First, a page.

Immune checkpoint blockade with specific antibodies can accelerate anti-tumor immunity, resulting in clinical responses in patients with various types of cancer. However, these antibodies achieve only partial tumor regression. Thus, a wide variety of treatment combinations based on programmed death-ligand 1 (PD-L1) pathway inhibition are under development to enhance such therapeutic effects. In this study, the effects of combination treatment using PRI-724, a selective inhibitor of CBP/β-catenin, and an anti-PD-L1 antibody were examined in a mouse model of colon cancer liver metastasis. Mice were inoculated with SL4 colon cancer cells to produce metastatic liver tumors. The combination treatment resulted in regression of tumor growth, whereas monotherapy with each treatment individually failed to exhibit any anti-tumor activity. In addition, co-administration of the inhibitor and antibody induced CD8 + CD44 low CD62L low cells and interferon (IFN)-γ production in CD8 + T-cells in the liver compared with that in control mice. Administration of an anti-CD8 antibody mitigated the anti-tumor effects of the combined treatment of PRI-724 and anti-PD-L1 antibody. In conclusion, targeting CBP/β-catenin, combined with PD-1/ PD-L1 immune checkpoint blockade, shows potential as a new therapeutic strategy for treating liver metastasis during colon cancer.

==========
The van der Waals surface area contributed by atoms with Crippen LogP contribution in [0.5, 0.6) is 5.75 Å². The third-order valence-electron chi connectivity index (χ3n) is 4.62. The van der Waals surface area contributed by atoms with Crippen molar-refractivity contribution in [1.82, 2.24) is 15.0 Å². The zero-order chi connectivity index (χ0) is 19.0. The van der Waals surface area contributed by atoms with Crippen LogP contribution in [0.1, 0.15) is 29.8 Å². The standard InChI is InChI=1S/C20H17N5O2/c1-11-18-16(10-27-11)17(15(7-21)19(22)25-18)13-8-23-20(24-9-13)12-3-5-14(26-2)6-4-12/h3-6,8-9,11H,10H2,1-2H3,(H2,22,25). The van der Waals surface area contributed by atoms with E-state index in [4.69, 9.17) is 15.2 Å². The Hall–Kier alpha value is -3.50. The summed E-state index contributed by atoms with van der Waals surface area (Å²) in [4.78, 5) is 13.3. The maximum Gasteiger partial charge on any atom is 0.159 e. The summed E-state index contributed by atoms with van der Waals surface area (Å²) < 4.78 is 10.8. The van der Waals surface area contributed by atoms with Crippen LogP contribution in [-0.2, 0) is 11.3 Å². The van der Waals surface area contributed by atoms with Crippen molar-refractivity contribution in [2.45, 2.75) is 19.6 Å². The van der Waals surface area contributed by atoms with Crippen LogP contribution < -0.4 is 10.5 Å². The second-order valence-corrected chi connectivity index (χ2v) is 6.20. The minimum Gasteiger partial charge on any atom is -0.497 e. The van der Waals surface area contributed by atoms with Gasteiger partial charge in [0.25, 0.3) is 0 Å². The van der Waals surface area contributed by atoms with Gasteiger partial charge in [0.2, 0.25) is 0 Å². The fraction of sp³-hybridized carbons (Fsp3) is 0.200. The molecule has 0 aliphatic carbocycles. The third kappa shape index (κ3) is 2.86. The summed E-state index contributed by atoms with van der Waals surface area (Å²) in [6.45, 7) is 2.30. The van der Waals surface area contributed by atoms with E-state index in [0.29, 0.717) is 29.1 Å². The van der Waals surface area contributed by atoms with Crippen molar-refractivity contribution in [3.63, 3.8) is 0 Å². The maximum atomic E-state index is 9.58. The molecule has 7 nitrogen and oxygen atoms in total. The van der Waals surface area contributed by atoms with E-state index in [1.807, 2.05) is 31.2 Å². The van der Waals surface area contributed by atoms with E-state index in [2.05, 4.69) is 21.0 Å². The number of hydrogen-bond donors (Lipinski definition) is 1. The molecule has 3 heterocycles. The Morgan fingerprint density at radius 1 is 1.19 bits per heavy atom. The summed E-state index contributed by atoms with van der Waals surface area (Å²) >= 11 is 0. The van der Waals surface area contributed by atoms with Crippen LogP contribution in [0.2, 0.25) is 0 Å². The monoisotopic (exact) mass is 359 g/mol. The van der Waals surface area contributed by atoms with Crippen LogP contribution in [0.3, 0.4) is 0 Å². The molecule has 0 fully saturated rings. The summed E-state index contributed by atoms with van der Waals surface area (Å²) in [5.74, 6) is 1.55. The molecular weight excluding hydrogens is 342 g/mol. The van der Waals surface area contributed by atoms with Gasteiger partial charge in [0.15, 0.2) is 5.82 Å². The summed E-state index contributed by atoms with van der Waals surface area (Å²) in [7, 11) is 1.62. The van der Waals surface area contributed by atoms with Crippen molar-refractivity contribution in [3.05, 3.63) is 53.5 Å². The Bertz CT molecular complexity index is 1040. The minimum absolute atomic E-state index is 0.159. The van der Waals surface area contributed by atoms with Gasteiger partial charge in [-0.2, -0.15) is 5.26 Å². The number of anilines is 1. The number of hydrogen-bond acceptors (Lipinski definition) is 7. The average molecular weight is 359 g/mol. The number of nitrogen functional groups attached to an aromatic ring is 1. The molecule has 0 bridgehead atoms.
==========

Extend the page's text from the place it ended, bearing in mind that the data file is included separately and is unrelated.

|Number of pages||14|
|Publication status||Published - 2019 Apr 30|
- Colon cancer
- Metastatic liver cancer
ASJC Scopus subject areas